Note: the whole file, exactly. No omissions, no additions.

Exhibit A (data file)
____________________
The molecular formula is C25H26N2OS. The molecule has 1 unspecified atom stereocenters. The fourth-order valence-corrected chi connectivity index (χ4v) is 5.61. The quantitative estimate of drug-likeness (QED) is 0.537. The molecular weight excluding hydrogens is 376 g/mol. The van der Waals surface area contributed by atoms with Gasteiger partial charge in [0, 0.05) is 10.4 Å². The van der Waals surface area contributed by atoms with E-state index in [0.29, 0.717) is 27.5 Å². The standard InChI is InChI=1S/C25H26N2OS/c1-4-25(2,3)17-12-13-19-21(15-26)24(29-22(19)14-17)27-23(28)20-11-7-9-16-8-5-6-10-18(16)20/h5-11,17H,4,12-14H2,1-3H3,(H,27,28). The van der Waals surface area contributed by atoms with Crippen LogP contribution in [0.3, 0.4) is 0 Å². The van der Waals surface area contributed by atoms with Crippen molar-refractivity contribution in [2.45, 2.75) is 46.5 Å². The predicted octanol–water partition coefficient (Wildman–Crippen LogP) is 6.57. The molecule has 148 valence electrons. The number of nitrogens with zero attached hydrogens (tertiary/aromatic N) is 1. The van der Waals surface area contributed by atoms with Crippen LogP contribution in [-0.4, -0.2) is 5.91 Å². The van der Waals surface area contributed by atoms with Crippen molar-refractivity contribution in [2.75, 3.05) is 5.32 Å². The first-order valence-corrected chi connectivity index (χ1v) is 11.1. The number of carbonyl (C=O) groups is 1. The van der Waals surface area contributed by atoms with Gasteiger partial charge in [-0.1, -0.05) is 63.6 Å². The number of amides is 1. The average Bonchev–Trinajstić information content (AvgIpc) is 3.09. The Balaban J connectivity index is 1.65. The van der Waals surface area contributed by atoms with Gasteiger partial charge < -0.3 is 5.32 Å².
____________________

The molecular formula is C25H26N2OS. The molecule has 1 unspecified atom stereocenters. The fourth-order valence-corrected chi connectivity index (χ4v) is 5.61. The quantitative estimate of drug-likeness (QED) is 0.537. The molecular weight excluding hydrogens is 376 g/mol. The van der Waals surface area contributed by atoms with Gasteiger partial charge in [0, 0.05) is 10.4 Å². The van der Waals surface area contributed by atoms with E-state index in [0.29, 0.717) is 27.5 Å². The standard InChI is InChI=1S/C25H26N2OS/c1-4-25(2,3)17-12-13-19-21(15-26)24(29-22(19)14-17)27-23(28)20-11-7-9-16-8-5-6-10-18(16)20/h5-11,17H,4,12-14H2,1-3H3,(H,27,28). The van der Waals surface area contributed by atoms with Crippen LogP contribution in [0.3, 0.4) is 0 Å². The van der Waals surface area contributed by atoms with Crippen molar-refractivity contribution in [2.45, 2.75) is 46.5 Å². The predicted octanol–water partition coefficient (Wildman–Crippen LogP) is 6.57. The molecule has 148 valence electrons. The number of nitrogens with zero attached hydrogens (tertiary/aromatic N) is 1. The van der Waals surface area contributed by atoms with Crippen LogP contribution in [-0.4, -0.2) is 5.91 Å². The van der Waals surface area contributed by atoms with Crippen molar-refractivity contribution in [2.75, 3.05) is 5.32 Å². The first-order valence-corrected chi connectivity index (χ1v) is 11.1. The number of carbonyl (C=O) groups is 1. The van der Waals surface area contributed by atoms with Gasteiger partial charge in [-0.1, -0.05) is 63.6 Å². The number of amides is 1. The average Bonchev–Trinajstić information content (AvgIpc) is 3.09. The Balaban J connectivity index is 1.65. The van der Waals surface area contributed by atoms with Gasteiger partial charge < -0.3 is 5.32 Å².